Ilaria Maria Sala / 11 March 2016 / THEGUARDDIAN.COM
It has been hailed as one of the best films to come out of Hong Kong in decades, playing to packed houses and picking up nominations for two major Asian awards.
But if you want to see the independent production Ten Years the only places are private showings advertised through Facebook.
As Beijing steps up its crackdown on political dissent, the film’s disappearance has left some moviegoers scratching their heads and wondering whether the long hand of the mainland authorities may be responsible.
The timing of attacks from the mainland and the content of Ten Years appears to bear this out.
“It is true that things in Hong Kong are happening faster than in our film.”
The film is a dystopian narrative composed of five short stories in which Hong Kong has been totally taken over by China to the point that neither the language, Cantonese, nor local agricultural products can be freely used.
The film first hit the screens at a local film festival in November before getting a wider release the following month.
But general release ended in January – when it was still playing to full houses.
That move coincided with a forthright attack China’s Global Times – the mainland mouthpiece of the Communist party – labelling the film “absurd”, “too pessimistic” and a “virus of the mind”.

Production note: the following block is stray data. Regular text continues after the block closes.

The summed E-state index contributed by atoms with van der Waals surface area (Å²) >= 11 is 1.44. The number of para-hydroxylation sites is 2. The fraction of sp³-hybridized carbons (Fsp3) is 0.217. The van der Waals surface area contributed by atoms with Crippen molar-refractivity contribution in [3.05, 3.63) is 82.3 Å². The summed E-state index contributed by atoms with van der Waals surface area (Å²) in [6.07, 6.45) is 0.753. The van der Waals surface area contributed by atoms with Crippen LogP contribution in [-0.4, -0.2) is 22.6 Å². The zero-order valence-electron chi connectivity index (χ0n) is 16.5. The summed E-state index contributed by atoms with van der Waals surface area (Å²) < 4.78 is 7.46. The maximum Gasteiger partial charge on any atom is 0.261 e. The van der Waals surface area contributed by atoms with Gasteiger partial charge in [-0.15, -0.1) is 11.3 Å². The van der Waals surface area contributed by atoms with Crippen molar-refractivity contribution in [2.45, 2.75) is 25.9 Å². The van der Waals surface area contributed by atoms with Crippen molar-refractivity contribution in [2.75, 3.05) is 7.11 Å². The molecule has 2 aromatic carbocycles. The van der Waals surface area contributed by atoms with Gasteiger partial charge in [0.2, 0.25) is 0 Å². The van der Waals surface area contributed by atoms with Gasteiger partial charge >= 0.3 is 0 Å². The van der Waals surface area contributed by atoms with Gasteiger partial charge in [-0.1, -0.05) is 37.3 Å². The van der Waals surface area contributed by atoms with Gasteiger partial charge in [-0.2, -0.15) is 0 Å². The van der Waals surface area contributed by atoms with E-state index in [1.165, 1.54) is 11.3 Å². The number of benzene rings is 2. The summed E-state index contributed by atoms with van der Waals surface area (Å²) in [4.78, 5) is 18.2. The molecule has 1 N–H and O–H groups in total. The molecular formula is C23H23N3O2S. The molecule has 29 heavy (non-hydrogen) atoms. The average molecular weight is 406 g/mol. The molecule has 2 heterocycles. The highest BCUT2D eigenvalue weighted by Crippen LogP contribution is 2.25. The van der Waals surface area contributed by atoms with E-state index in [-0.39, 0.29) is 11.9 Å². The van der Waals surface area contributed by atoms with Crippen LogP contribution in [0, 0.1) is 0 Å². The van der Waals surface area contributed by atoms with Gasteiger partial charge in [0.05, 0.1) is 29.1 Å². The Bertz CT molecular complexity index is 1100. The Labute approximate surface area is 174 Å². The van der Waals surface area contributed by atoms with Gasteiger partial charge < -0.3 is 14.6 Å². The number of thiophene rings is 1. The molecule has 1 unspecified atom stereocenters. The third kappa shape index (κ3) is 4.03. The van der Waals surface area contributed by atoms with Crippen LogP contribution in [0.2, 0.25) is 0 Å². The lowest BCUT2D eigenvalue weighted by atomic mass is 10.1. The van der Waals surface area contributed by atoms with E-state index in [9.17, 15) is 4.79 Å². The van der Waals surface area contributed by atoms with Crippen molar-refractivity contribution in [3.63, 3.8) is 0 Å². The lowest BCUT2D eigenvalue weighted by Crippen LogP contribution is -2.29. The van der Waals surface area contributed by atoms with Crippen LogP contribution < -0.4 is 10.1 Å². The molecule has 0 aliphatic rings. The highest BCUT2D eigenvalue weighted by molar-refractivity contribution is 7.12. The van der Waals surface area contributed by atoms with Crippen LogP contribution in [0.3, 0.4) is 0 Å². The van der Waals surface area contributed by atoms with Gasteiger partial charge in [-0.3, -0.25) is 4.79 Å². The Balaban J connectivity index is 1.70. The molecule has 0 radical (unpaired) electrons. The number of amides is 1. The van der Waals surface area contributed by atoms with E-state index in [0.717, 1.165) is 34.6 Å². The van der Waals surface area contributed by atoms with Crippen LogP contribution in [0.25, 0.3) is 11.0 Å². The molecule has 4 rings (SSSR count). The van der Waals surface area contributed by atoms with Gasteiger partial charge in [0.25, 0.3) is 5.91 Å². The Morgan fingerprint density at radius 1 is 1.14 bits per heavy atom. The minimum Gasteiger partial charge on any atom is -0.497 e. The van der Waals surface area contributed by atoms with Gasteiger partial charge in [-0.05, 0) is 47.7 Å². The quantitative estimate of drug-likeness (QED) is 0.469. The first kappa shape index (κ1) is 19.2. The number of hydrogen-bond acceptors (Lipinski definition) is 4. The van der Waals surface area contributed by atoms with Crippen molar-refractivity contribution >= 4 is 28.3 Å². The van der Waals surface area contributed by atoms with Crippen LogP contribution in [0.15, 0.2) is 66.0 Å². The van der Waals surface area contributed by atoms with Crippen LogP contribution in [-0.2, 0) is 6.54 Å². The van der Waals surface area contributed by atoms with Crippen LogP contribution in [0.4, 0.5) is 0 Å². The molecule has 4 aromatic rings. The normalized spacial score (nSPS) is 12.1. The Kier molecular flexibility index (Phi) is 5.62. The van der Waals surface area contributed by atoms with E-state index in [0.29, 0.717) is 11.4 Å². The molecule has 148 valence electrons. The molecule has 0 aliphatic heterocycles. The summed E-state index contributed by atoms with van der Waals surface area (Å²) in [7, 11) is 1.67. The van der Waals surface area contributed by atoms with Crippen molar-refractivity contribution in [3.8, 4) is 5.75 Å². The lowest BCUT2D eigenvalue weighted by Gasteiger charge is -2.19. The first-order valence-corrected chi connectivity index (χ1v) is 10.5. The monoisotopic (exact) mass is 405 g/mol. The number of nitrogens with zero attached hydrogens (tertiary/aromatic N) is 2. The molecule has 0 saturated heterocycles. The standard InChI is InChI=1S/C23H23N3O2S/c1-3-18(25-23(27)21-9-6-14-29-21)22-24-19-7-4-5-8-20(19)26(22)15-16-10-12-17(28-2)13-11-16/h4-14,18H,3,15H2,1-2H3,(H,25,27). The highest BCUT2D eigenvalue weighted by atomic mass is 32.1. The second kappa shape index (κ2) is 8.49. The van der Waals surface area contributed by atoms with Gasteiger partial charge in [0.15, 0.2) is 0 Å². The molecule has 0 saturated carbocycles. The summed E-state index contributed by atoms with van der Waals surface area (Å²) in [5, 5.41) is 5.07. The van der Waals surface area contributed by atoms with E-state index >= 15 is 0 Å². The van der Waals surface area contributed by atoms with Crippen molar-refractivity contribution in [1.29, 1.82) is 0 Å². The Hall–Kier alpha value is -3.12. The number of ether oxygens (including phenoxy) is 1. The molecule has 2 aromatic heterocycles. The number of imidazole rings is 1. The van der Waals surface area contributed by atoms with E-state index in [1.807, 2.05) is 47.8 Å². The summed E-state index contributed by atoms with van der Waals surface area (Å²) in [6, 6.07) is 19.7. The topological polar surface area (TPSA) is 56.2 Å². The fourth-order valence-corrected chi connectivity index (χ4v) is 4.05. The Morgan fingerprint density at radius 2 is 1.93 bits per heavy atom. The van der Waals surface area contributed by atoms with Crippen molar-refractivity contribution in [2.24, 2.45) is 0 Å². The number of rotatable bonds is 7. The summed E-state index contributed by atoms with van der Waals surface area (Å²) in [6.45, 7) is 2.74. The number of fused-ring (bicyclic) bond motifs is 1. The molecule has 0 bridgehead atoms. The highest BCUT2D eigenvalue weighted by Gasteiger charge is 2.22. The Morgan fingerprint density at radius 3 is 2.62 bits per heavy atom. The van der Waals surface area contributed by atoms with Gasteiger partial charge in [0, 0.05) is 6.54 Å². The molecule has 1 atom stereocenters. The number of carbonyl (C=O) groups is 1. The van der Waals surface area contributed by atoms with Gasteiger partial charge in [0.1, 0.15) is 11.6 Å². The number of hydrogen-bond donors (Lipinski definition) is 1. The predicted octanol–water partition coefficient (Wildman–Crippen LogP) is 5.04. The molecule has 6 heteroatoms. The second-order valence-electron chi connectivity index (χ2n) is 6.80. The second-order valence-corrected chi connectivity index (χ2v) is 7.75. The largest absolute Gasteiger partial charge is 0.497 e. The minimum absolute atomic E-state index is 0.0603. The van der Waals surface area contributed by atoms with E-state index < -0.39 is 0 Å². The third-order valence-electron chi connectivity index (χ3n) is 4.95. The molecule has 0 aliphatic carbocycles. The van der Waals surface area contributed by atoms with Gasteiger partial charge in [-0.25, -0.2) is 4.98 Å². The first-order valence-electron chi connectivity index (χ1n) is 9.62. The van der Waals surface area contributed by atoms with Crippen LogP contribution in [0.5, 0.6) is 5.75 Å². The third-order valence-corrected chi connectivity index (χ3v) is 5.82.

A more overt censorship has since appeared with the decision by China that for the first time since 1991 mainland audiences will not be able to watch a live broadcast of the Hong Kong Film Awards nor of the Taiwan Golden Horse Awards – Asia’s answers to the Oscars. The website portal QQ.com has followed suit, and it will not cover the Awards. Ten Years has been nominated as one of the films of the year in both awards.
Shu Kei, a film critic and professor at Hong Kong’s Academy for Performing Arts says China’s reaction is a mistake.
“I think it is stupid, of course, for China to cancel the broadcasts. But this is always their reaction when they do not want people to know more about something.
“This is a very important film. The first in decades that tackles the reality in Hong Kong,” he says.
Made on a shoestring – it cost just 600,000 HK dollars (£55,000) to make – it has made profits at every screening.
“It has already made more than 6m HK dollars (£550,000),” says Andrew Choi, one of the producers, “and it is still playing to packed audiences every time.”
Broadway Circuit, Hong Kong’s main theatre chain with many outlets in mainland China too, was asked for comment but did not return calls about why it had stopped showing a lucrative film. Read more…